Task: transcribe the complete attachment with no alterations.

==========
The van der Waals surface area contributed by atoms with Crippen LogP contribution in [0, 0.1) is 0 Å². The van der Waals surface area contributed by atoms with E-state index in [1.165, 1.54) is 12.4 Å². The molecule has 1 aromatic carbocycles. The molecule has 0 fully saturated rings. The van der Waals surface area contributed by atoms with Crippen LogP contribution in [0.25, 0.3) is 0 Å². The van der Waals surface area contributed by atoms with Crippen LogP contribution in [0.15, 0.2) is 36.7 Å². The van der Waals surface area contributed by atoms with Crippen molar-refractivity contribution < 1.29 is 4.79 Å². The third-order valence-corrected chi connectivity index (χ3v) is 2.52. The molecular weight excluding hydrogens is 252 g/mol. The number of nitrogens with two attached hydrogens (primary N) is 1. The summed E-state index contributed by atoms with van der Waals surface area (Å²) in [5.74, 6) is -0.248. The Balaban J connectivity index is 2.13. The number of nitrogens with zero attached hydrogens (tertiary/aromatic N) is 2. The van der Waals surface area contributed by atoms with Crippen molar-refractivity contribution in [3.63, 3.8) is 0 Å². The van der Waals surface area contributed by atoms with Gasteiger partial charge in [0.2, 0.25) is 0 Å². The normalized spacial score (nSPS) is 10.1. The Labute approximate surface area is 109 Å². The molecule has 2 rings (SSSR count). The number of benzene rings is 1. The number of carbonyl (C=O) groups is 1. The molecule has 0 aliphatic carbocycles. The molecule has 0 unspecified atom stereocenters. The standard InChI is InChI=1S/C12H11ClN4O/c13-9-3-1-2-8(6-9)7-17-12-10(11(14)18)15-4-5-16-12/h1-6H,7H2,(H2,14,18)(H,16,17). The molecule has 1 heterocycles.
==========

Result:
The van der Waals surface area contributed by atoms with Crippen LogP contribution in [0, 0.1) is 0 Å². The van der Waals surface area contributed by atoms with E-state index in [1.165, 1.54) is 12.4 Å². The molecule has 1 aromatic carbocycles. The molecule has 0 fully saturated rings. The van der Waals surface area contributed by atoms with Crippen LogP contribution in [0.25, 0.3) is 0 Å². The van der Waals surface area contributed by atoms with Crippen LogP contribution in [0.15, 0.2) is 36.7 Å². The van der Waals surface area contributed by atoms with Crippen molar-refractivity contribution < 1.29 is 4.79 Å². The third-order valence-corrected chi connectivity index (χ3v) is 2.52. The molecular weight excluding hydrogens is 252 g/mol. The number of nitrogens with two attached hydrogens (primary N) is 1. The summed E-state index contributed by atoms with van der Waals surface area (Å²) in [5.74, 6) is -0.248. The Balaban J connectivity index is 2.13. The number of nitrogens with zero attached hydrogens (tertiary/aromatic N) is 2. The van der Waals surface area contributed by atoms with Crippen molar-refractivity contribution in [3.63, 3.8) is 0 Å². The van der Waals surface area contributed by atoms with Gasteiger partial charge in [0.2, 0.25) is 0 Å². The normalized spacial score (nSPS) is 10.1. The Labute approximate surface area is 109 Å². The molecule has 2 rings (SSSR count). The number of benzene rings is 1. The number of carbonyl (C=O) groups is 1. The molecule has 0 aliphatic carbocycles. The molecule has 0 unspecified atom stereocenters. The standard InChI is InChI=1S/C12H11ClN4O/c13-9-3-1-2-8(6-9)7-17-12-10(11(14)18)15-4-5-16-12/h1-6H,7H2,(H2,14,18)(H,16,17). The molecule has 1 heterocycles.